Veeder: The yellow boat never meant for fishing
Over the hill in the barnyard and behind the old garage, covered by a tarp and a fresh dusting of spring snow, sits a little yellow boat on a little trailer.
I want to talk about this boat because it’s April now, and it’s time to start making plans to cast a catfish line, pull on some cutoffs and grill something, already.
It’s time now, to stop it with the snow.
And I want to talk about this boat because I want to talk about a boy I once knew who spent hours in the garage with his dad, sanding, scraping, painting and turning the remnants of an old wood and fiberglass flat bottom custom junkyard find into an 11-foot by 6-foot piece of bright yellow marine-time dream come true with a 40-horse Johnson, quite a mighty motor for a boat that small.
A boat they were planning to turn into a legend, buzzing around Lake Sakakawea and turning heads.
And as soon as the yellow paint dried, that’s exactly what they did. Father and son proudly loaded it up in the trailer and headed to the big water, visions of speed and notoriety bouncing between them in the pickup before they plopped that boat in the water and squeezed in side-by-side, shoulders squished together, chins almost resting on their knees as they reaped the benefits of the many hours spent on dry land turning a relic into a masterpiece.
They pushed it to its limits, testing what it had, wondering if they never slowed down if they might just keep going forever, out toward the buttes that hold the lake in place, to the river and then into the ocean, a man and a boy in a tiny yellow boat they made together after the sun went down on their real lives and that boat turned into all that mattered between them …
But boys need to become men on their own time, so they brought that boat to shore so that boy could drive his old Thunderbird out of the driveway to the highway that would take him away and back again to live on a ranch by that lake with a girl who used to sit beside him in that old car when he drove too fast and played his music too loud.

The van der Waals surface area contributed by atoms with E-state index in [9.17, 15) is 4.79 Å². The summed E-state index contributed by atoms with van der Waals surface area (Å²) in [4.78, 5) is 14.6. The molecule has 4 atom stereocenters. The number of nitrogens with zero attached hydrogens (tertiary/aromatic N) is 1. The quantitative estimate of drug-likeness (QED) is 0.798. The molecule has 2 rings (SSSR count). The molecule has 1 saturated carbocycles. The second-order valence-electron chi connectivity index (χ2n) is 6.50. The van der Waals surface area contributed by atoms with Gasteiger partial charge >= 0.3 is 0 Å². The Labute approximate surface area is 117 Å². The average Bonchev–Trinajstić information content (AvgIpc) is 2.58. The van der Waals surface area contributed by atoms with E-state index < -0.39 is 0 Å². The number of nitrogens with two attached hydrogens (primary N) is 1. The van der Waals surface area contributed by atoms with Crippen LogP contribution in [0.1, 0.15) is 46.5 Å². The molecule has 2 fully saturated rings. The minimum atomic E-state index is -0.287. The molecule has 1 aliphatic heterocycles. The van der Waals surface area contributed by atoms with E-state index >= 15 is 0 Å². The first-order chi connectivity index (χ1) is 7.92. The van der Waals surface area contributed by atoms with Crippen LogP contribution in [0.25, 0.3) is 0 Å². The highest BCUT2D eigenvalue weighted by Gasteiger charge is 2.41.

But until I married that boy, I never sat beside him in that yellow boat. Until one day, when I came home to find my new husband holding a fishing pole and a tiny cooler of beer and a container of worms.
“We’re going fishing,” he said.
And off we went on a hot July evening, the windows rolled down on the little white pickup as we followed the prairie trail down to our secret spot on the lake below the buttes. A place without a boat ramp, a picnic table or any sign of human life.
My new husband and I pushed that little boat in the water, navigating the deep mud on the banks of the lake before we jumped in and sat back to back with our poles in the water, the little cooler on my lap, trolling the shores for hours without a bite before the sun threatened to drop below the horizon, convincing us to call it a night.
Funny how fast night came then, when my husband, in an attempt to hook up that little boat and pull us all back home, backed up just a bit too far and, well, there we were in our secret fishing spot stuck in the mud up to the floorboards, miles from the highway, cellphone reception or any sign of human life.
And there are many relics on this place. Old tractors, used-up pickups, tires and spare parts that need to be hauled away and given new life. But over the hill in the barnyard, covered by a tarp and a fresh dusting of spring snow sits a little yellow boat on a little trailer that was never meant for fishing … in fact, now that I think of it, that boat might not have been made for anything really, except to be made.
Veeder is a musician and writer living with her husband on a ranch near Watford City. Readers can reach her at firstname.lastname@example.org.